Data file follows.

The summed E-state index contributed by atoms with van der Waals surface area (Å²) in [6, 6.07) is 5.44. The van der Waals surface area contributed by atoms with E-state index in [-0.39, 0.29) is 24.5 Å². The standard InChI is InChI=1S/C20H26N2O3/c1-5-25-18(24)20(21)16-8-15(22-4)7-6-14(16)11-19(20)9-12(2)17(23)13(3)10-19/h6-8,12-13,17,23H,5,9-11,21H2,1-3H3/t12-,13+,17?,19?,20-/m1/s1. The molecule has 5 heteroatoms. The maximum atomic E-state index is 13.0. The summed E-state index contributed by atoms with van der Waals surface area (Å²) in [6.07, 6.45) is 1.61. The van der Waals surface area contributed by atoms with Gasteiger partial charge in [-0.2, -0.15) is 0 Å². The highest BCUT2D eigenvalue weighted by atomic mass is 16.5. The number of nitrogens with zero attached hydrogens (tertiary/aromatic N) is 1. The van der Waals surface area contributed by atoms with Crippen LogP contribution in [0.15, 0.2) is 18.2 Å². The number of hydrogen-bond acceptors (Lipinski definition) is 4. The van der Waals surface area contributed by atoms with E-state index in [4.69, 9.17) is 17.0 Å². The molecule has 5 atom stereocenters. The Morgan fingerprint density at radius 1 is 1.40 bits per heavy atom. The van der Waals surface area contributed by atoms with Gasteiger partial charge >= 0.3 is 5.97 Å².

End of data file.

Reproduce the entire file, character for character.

The summed E-state index contributed by atoms with van der Waals surface area (Å²) in [6, 6.07) is 5.44. The van der Waals surface area contributed by atoms with E-state index in [-0.39, 0.29) is 24.5 Å². The standard InChI is InChI=1S/C20H26N2O3/c1-5-25-18(24)20(21)16-8-15(22-4)7-6-14(16)11-19(20)9-12(2)17(23)13(3)10-19/h6-8,12-13,17,23H,5,9-11,21H2,1-3H3/t12-,13+,17?,19?,20-/m1/s1. The molecule has 5 heteroatoms. The maximum atomic E-state index is 13.0. The summed E-state index contributed by atoms with van der Waals surface area (Å²) in [6.07, 6.45) is 1.61. The van der Waals surface area contributed by atoms with Gasteiger partial charge in [-0.2, -0.15) is 0 Å². The highest BCUT2D eigenvalue weighted by atomic mass is 16.5. The number of nitrogens with zero attached hydrogens (tertiary/aromatic N) is 1. The van der Waals surface area contributed by atoms with Crippen LogP contribution in [0.15, 0.2) is 18.2 Å². The number of hydrogen-bond acceptors (Lipinski definition) is 4. The van der Waals surface area contributed by atoms with E-state index in [4.69, 9.17) is 17.0 Å². The molecule has 5 atom stereocenters. The Morgan fingerprint density at radius 1 is 1.40 bits per heavy atom. The van der Waals surface area contributed by atoms with Gasteiger partial charge >= 0.3 is 5.97 Å².